Rikken Minseitō was one of the main political parties in pre-war Empire of Japan. It was known as the'Minseitō'; the Minseitō was founded on 1 June 1927, by a merger of the Kenseikai and the Seiyu Hontō political parties. Its leadership included Osachi Hamaguchi, Wakatsuki Reijirō, Yamamoto Tatsuo, Takejirō Tokonami, Adachi Kenzō, Koizumi Matajirō and Saitō Takao; the party platform was politically and economically more liberal than its major rival, the Rikken Seiyūkai, calling for rule by the Diet of Japan rather than bureaucrats or genrō, elimination of disparities in wealth, international cooperation, protection of personal liberties. Its main base of support was the urban middle class, but its principal financial backing was the Mitsubishi zaibatsu; the Minseitō fielded many candidates in the February 1928 General Election, winning 217 seats in the Lower House, as opposed to 218 seats for the Seiyūkai. This resulted in a hung parliament. In the following 1930 General Election, the Minseitō took 273 seats, as opposed to 174 seats for the Seiyūkai, which gave it an absolute majority.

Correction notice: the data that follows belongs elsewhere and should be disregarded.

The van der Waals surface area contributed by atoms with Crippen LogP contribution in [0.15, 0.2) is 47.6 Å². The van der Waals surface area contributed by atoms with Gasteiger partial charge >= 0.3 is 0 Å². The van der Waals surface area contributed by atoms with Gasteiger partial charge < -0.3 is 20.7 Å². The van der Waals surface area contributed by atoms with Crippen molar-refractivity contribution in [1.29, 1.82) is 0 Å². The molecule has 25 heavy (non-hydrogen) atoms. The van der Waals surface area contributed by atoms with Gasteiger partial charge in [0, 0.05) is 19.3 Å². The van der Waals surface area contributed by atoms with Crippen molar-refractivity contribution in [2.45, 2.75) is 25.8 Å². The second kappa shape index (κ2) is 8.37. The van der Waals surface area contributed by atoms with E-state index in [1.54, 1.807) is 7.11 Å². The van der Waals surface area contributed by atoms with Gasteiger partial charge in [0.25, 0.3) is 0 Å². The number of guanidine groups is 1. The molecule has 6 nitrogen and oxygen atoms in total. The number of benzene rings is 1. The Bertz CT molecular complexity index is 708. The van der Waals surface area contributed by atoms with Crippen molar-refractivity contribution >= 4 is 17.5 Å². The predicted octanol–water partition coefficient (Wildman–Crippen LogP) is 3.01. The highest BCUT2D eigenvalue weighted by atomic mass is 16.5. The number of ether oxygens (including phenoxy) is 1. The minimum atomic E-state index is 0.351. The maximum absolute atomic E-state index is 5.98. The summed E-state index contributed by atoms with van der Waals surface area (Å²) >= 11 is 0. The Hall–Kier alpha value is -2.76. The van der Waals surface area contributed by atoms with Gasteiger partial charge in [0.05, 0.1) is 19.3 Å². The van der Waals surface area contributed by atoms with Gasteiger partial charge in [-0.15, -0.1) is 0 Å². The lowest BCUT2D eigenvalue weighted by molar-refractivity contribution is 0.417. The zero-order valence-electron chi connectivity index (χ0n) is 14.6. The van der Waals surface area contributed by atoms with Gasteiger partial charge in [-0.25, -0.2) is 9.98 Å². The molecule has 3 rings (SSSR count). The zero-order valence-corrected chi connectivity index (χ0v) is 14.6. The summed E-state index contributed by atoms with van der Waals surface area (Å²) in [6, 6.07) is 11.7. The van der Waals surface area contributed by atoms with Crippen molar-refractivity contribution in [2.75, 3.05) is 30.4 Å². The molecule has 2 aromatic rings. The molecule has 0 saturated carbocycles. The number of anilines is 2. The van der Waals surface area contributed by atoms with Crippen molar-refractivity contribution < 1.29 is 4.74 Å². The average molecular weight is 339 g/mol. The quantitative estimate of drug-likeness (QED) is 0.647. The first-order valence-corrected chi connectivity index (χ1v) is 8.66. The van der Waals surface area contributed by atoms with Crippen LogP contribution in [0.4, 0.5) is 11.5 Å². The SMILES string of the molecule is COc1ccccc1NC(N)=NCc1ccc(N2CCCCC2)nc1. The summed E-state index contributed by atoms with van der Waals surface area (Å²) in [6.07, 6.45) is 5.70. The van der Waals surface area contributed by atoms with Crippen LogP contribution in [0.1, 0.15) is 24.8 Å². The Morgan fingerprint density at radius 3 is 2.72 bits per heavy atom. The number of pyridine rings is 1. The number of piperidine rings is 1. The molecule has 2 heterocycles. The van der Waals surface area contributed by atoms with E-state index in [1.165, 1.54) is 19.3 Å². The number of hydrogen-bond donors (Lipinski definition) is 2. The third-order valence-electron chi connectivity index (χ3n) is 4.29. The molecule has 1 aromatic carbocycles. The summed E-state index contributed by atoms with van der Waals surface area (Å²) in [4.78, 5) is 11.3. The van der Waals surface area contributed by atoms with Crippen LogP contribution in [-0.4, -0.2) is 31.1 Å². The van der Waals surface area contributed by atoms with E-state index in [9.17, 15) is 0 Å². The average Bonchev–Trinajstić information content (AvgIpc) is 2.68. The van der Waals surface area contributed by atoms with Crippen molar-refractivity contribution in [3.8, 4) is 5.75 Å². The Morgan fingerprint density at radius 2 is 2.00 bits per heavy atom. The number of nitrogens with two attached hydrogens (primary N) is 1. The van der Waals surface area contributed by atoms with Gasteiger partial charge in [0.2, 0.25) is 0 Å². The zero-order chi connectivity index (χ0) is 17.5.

Minseitō president Osachi Hamaguchi, Herbert Bix referred to him as Hamaguchi Yūkō, became Prime Minister. Hamaguchi’s first priority was to address the effects of the 1929 Stock Market Crash through retrenchment of government spending, tightening the money supply and encouraging exports while stabilizing foreign investments through returning to a fixed exchange rate. During its tenure, the Minseitō advocated a conciliatory foreign policy, ratified the London Naval Agreement of 1930. However, Hamaguchi fell victim to an assassination attempt on 14 November 1930 when he was shot in Tokyo Station by a member of an ultranationalist secret society. Wakatsuki Reijirō became acting Prime Minister from the Minseitō. In 1931, Minseitō opposed the Mukden Incident, engineered by the Imperial Japanese Army; the anti-war Foreign Minister Kijūrō Shidehara and Prime Minister Reijirō came under strong criticism for their intervention in military affairs, were accused of "serious corruption", his government collapsed in 1931.